Re exercise - again, my son's experience: when your meds stop your joint inflammation, you will have a reduction in pain, and then it will be possible for you to exercise without discomfort. Rheumatologists love exercise for their patients. Helps strengthen the body support system, and keeps the joints lubed and flexible. Good luck!

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  • Posted

    Hi Flo,

    I started getting symptoms when I was about 21 (now 27) and for several years before I started Humira I stopped being able to do almost all activity. As you say even walking was horrific when I had a flare up. My advice - if you can, keep walking through the pain. I remember taking over an hour to hobble to the station once as I was travelling to see a friend (walk used to take me 15mins), and thinking I would cancel the whole thing. But by the end of the day I was almost walking normally again. Don't know how typical this is.

    In response to your specific questions:

    Will I ever feel 'normal' again? Maybe. I started taking Humira at about 24. I mostly feel 'normal' now. I still stretch extensively every morning and evening, and throughout the day at work, which tends to attract notice, but I really don't find it an issue at all. I partake in all sports I want to. Whilst my Doctor doesn't recommend some of my activities (tumbling not advised it seems), since I've been more active my flexibility has massively improved. I'm now more flexible than I've ever been, and more flexible than most men my age. The Doctor has been amazed at the improvement. I hope if I continue to remain active I will never get fusion of my vertebrae, but only time will tell.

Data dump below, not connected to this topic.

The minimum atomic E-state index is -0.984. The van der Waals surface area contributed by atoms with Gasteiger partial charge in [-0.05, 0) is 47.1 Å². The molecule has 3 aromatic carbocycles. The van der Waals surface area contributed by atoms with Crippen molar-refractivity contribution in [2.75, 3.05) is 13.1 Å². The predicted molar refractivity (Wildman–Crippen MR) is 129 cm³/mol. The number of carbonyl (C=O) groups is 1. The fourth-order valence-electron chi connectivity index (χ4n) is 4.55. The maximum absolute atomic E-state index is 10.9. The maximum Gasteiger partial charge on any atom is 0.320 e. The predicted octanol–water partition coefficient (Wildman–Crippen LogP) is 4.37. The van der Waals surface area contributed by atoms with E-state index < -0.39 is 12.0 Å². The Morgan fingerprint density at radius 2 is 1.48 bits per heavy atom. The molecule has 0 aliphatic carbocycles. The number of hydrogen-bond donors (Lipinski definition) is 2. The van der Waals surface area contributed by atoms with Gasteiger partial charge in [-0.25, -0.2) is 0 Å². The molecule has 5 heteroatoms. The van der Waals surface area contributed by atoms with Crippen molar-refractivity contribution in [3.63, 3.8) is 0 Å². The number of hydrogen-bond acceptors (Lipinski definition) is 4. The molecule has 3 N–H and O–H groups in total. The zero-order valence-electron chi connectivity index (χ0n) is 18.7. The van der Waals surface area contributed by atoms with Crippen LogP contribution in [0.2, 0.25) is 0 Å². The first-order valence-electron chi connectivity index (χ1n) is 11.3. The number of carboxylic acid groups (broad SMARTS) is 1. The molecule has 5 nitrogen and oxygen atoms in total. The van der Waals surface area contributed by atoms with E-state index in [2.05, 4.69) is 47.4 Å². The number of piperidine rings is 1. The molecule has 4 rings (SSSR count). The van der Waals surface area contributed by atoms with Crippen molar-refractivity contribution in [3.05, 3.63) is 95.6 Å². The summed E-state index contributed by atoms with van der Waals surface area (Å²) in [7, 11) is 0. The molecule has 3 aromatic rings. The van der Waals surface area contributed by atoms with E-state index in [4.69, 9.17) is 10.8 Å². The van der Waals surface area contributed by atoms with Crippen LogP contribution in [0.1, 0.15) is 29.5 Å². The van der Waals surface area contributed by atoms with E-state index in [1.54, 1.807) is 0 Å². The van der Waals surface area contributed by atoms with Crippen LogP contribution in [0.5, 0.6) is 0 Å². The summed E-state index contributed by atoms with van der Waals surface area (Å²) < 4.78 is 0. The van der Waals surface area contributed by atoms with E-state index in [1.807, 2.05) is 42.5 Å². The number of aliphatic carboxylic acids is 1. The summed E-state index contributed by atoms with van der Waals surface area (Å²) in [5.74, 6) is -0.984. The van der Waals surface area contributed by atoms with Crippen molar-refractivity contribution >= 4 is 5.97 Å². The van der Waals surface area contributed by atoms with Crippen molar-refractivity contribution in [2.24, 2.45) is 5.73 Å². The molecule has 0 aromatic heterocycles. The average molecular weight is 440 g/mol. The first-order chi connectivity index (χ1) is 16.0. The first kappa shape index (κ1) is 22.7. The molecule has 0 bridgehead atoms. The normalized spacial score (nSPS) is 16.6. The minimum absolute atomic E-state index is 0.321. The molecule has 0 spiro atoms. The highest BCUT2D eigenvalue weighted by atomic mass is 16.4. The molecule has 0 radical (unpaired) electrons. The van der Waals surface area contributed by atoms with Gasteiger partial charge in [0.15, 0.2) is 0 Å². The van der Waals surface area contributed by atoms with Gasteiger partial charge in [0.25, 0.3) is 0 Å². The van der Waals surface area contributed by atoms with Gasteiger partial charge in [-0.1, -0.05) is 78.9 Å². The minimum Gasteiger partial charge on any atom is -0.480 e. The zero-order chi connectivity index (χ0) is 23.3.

Would the manipulation from the Chiropractor have made things worse? Sorry don't know! I was steered away from chiropractors by my doctor as it wouldn't help and could cause harm, but don't really understand why.

    If the drugs work how long will it take for them to start? My Humira started having an effect within a month or 2, and after a few months I noticed a staggering improvement. As an aside providing I can stay reasonably well rested I don't find myself getting ill any more than I used to, but clearly this will be mainly down to the individual and I know potentially the side effects can be pretty bad.

    I seem to be constantly 'flared' lately, does anyone else suffer for weeks at a time? I used to. I still have times when the pain is worse but relative to how bad it used to be it almost isn't even worth mentioning

    How do I stop the night sweats? Sorry never had these myself. However generally my sleep improved massively once I was on Humira, so hopefully you will see an improvement too.

    Hope things improve for you, keep us posted on how you get on.

    Tim

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  • Posted

    Hi flo hope your doing good 

    I am 30 year old guy and have had a.s since I was 13 but wasn't diagnosed till I was 21 it can make you feel alone and no one understands what your going through. My a.s affects my neck shoulder upper and lower back and also my knees My rheumatologist has given me every drug over the years and none of them helped me at all until a year ago he put me on the anti tnf  injections enbrel etanercept 50mg one injection a week and it has changed my life I still might have the odd bad day but I can put up with the odd one or two bad days it has lowered my immune system but I can suffer getting the flu and that more often than I used to lol

    I would definitely recommend people with a.s to ask their doctor about the anti tnf drugs 

    If anyone wants to know anything about the anti tnf drugs drop me a message and I'll try and answer 

    Sorry if some of it doesn't make sense first time on here and it's quite hard doing all this on the phone lolThanks all 

    Jonathan-Luis 

           

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    • Posted

      Hi Jonathan

      I am just about to start anti-TNF, can you please tell me if it worked? I have tried everything else for years now, and we are at the end of the road. I have heard amazing things about them, but obviously a little concerned about the risks. Are there any side effects? Thanks so much Rose x